In the week ended September 16th, the US exported more refined products than it imported. Year-over-year, the US is now exporting 714,000 barrels/day more refined products than it is importing. The largest portion of these exports is diesel fuel. Combined with the wide price spread between US WTI crude and North Sea Brent, the demand for diesel fuel is propping up pump prices for gasoline in the US even as crude prices continue to fall.
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The situation we’re seeing in the energy markets now is similar to the situation almost exactly three years ago. According to the US Energy Information Administration, gasoline pump prices last week were $3.56/gallon. Other than earlier this year, the last time gasoline was near that price was September 2008. Diesel fuel cost $3.83/gallon last week, comparable to its price in March 2008. WTI crude cost almost $87/barrel last week and Brent crude cost over $114. In early October 2008, WTI cost $86.50/barrel, while Brent sold for $81.65/barrel.
What was going on then appears to be happening now, only this time prices for gasoline could remain higher indefinitely as US refiners continue to produce more diesel fuel and other distillates rather than the cheaper gasoline. Diesel fuel prices will rise, too, as demand increases or refineries hit their maximum capacity for making distillates.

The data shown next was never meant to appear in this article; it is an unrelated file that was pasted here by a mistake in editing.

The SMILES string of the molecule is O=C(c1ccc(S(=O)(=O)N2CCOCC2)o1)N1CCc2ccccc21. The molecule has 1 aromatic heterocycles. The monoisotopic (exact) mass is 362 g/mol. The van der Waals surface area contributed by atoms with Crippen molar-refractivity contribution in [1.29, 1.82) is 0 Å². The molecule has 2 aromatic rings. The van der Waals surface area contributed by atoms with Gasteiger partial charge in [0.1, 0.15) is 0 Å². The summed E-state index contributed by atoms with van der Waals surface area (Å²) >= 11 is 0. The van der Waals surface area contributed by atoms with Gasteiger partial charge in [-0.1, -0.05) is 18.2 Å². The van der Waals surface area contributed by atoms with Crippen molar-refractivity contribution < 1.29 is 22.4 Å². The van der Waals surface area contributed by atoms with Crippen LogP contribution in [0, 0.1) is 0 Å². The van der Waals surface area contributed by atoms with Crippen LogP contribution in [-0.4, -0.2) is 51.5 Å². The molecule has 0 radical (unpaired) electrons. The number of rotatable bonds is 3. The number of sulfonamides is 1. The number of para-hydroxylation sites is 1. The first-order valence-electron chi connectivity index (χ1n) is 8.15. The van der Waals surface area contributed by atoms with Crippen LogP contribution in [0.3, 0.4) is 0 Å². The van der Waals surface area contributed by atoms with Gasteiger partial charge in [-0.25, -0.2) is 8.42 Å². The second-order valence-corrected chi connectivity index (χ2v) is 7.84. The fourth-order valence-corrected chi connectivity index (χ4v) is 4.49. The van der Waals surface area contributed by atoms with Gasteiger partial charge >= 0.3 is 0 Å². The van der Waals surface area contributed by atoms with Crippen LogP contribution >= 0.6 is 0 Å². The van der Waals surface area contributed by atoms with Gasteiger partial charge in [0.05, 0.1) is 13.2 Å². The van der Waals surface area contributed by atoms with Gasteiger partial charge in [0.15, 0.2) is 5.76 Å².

Of US refiners, Valero Energy Corp. (NYSE: VLO) is probably the best equipped to handle the cheaper, lower grades of crude oil that can more profitably be refined into distillates. Marathon Petroleum Corp. (NYSE: MRC) is upgrading its refinery near Detroit to accommodate the synthetic fuels coming from the Canadian oil sands.
In Europe, where demand for diesel fuel is highest, existing refineries are optimized to produce gasoline. That’s why US diesel fetches such a nice premium when exported. US refiners face the same limitation on diesel production, but US demand for diesel is lower and the refineries can crank up diesel production enough to take advantage of the higher export prices.
US and European refiners might be considering adding the hydrocrackers needed to produce more diesel fuel, though little more new capacity appears on the horizon. One estimate for adding hydrocracking facilities to an existing refinery gives a price tag of $4 billion for 100,000 barrels/day of diesel fuel production. As demand for diesel fuel drives the price of the fuel up, more facilities may be built, but that’s not a sure thing.
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The alternative is to buy more expensive light, sweet crudes from West Africa and Libya, as well as North Sea Brent, that can be reasonably efficiently refined into more distillates. This is the current favorite mainly because it’s the most easily available choice.
It is also keeping the price of Brent higher, which in turn keeps the US pump prices of both gasoline and diesel fuel high. US drivers will have to get used to this situation because it’s unlikely to change any time soon.
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